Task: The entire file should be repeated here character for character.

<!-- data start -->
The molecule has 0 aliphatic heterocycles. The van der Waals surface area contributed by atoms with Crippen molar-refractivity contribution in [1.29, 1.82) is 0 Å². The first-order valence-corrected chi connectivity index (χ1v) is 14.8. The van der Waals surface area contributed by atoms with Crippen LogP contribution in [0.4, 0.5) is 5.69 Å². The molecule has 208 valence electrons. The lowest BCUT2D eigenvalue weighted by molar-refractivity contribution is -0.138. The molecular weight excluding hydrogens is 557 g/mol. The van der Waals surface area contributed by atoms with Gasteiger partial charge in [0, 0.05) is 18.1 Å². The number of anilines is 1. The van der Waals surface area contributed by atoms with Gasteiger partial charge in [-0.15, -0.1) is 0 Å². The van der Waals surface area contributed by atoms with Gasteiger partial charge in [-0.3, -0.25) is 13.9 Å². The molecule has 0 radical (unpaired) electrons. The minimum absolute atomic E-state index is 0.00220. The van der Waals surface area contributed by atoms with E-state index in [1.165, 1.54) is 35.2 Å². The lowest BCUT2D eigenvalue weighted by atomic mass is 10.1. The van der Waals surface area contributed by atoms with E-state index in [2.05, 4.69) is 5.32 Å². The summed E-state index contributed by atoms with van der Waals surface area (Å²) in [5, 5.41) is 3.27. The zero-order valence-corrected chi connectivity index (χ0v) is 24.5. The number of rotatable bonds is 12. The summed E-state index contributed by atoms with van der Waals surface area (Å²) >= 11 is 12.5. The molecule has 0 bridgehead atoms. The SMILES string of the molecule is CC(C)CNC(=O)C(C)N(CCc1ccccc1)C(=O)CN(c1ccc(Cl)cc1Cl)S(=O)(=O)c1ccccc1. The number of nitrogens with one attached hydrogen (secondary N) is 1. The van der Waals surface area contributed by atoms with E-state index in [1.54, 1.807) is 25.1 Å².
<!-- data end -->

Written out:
The molecule has 0 aliphatic heterocycles. The van der Waals surface area contributed by atoms with Crippen molar-refractivity contribution in [1.29, 1.82) is 0 Å². The first-order valence-corrected chi connectivity index (χ1v) is 14.8. The van der Waals surface area contributed by atoms with Crippen LogP contribution in [0.4, 0.5) is 5.69 Å². The molecule has 208 valence electrons. The lowest BCUT2D eigenvalue weighted by molar-refractivity contribution is -0.138. The molecular weight excluding hydrogens is 557 g/mol. The van der Waals surface area contributed by atoms with Gasteiger partial charge in [0, 0.05) is 18.1 Å². The number of anilines is 1. The van der Waals surface area contributed by atoms with Gasteiger partial charge in [-0.15, -0.1) is 0 Å². The van der Waals surface area contributed by atoms with Gasteiger partial charge in [-0.3, -0.25) is 13.9 Å². The molecule has 0 radical (unpaired) electrons. The minimum absolute atomic E-state index is 0.00220. The van der Waals surface area contributed by atoms with E-state index in [1.165, 1.54) is 35.2 Å². The lowest BCUT2D eigenvalue weighted by atomic mass is 10.1. The van der Waals surface area contributed by atoms with E-state index in [2.05, 4.69) is 5.32 Å². The summed E-state index contributed by atoms with van der Waals surface area (Å²) in [5, 5.41) is 3.27. The zero-order valence-corrected chi connectivity index (χ0v) is 24.5. The number of rotatable bonds is 12. The summed E-state index contributed by atoms with van der Waals surface area (Å²) >= 11 is 12.5. The molecule has 0 bridgehead atoms. The SMILES string of the molecule is CC(C)CNC(=O)C(C)N(CCc1ccccc1)C(=O)CN(c1ccc(Cl)cc1Cl)S(=O)(=O)c1ccccc1. The number of nitrogens with one attached hydrogen (secondary N) is 1. The van der Waals surface area contributed by atoms with E-state index in [1.54, 1.807) is 25.1 Å².